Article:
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Kyle Rittenhouse found not guilty of all charges in Kenosha shootings

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Kyle Rittenhouse found not guilty of all charges
Kyle Rittenhouse found not guilty of all char... 03:28

Kyle Rittenhouse was acquitted on all charges in the August 2020 shootings of three men, including two who were killed. The teen's attorneys argued that the teen opened fire in self-defense.

Rittenhouse, 18, teared up and embraced his attorney as the not guilty verdict was read Friday. The teen had faced five charges, including first-degree intentional homicide, which carries a sentence of life in prison.

The jury, which was made up of seven women and five men, deliberated for three and a half days and heard from more than 30 witnesses over two weeks of testimony.

The teen's attorney, Mark Richards, described how Rittenhouse felt leaving the courthouse. "A huge sense of relief. He wished none of this would have happened. He is thankful the jury got to hear the real story - the true story."

On August 25, 2020, Rittenhouse, who was 17 at the time, went to Kenosha during protests that erupted after police shot and wounded Jacob Blake. He testified that he intended to help protect local businesses and provide first aid. Armed with an AR-15 style rifle, Rittenhouse ended up in the midst of the crowd and shot three men, killing Joseph Rosenbaum and Anthony Huber and wounding Gaige Grosskreutz.

In a statement, Huber's family said they were "heartbroken and angry" over the verdict. "Today's verdict means there is no accountability for the person who murdered our son. It sends an unacceptable message that armed civilians can show up in any town, incite violence, and then use the danger they have created to justify shooting people in the street," they said. 

At trial, Rittenhouse and his attorneys said he only fired in self-defense, while the prosecution painted him as the aggressor. In this case, the burden of proof fell on the prosecutors to prove the shooting was not justified.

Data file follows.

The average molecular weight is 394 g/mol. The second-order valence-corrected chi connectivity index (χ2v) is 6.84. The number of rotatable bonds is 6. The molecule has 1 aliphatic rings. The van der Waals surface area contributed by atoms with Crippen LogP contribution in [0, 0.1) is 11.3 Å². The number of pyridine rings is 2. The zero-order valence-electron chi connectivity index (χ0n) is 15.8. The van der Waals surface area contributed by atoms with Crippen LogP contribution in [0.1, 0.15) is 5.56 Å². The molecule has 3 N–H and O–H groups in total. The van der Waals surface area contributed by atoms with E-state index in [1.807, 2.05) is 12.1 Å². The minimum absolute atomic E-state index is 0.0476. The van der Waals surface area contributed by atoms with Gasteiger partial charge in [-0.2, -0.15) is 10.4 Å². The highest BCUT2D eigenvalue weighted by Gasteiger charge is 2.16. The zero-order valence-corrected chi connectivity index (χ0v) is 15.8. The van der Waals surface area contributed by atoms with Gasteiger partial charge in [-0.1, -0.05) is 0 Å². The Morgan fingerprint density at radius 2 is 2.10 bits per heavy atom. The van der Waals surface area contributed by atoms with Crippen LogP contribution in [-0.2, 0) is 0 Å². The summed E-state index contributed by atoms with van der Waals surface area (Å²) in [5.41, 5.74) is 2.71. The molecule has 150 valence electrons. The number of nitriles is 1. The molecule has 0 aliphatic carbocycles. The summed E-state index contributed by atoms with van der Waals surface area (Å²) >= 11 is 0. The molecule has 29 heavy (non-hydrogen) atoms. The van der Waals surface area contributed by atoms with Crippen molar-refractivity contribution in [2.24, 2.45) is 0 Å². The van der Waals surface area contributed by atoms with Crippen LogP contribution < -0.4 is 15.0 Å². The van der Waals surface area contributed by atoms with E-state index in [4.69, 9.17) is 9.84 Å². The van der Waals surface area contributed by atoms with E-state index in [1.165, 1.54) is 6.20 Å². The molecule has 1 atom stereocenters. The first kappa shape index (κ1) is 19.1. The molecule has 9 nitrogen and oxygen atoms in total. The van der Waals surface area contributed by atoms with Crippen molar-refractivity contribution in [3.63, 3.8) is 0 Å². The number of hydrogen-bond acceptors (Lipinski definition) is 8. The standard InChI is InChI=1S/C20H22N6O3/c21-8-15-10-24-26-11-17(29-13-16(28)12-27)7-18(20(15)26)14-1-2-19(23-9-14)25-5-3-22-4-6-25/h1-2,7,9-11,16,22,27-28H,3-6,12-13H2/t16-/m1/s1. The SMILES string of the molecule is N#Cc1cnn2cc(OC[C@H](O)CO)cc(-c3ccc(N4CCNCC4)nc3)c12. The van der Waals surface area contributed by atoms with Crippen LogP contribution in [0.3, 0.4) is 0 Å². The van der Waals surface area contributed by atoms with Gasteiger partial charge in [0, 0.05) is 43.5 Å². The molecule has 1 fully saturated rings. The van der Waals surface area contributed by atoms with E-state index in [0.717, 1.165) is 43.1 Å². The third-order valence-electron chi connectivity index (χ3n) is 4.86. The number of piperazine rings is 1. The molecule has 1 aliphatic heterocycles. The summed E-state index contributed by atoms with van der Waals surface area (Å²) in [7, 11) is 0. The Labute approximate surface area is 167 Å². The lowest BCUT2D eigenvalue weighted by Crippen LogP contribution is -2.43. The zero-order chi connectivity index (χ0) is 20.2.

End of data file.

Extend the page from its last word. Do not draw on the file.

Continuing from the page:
The trial heated up when Rittenhouse took the stand in his own defense. At one point, he broke into tears when his attorneys questioned him about why he fatally shot Rosenbaum. "I didn't do anything wrong, I was defending myself," Rittenhouse said.

At closing arguments, prosecutors disputed the defense's self-defense claim, telling the jury that Rittenhouse was an aggressor, a liar, and an "active shooter" who did not face an imminent threat of great bodily harm or death that night. Instead, the state argued that Rittenhouse was the one who provoked the violence and posed a threat to others.

Reacting to the verdict, the lead prosecutor, Thomas Binger, said, "While we are disappointed with the verdict, it must be respected. We are grateful to the members of the jury for their diligent and thoughtful deliberations."

 

District attorney asks the public to "peacefully" accept the verdict

Michael Graveley, the district attorney in Kenosha, issued a statement hours after the verdict. Graveley asked the public to peacefully accept the verdict. 

"We respect the jury verdict based on three and a half days of careful deliberations. Certainly, issues regarding the privilege of self-defense remain highly contentious in our current times," Graveley said in a statement. 

"We ask that all members of the public accept the verdicts peacefully and not resort to violence."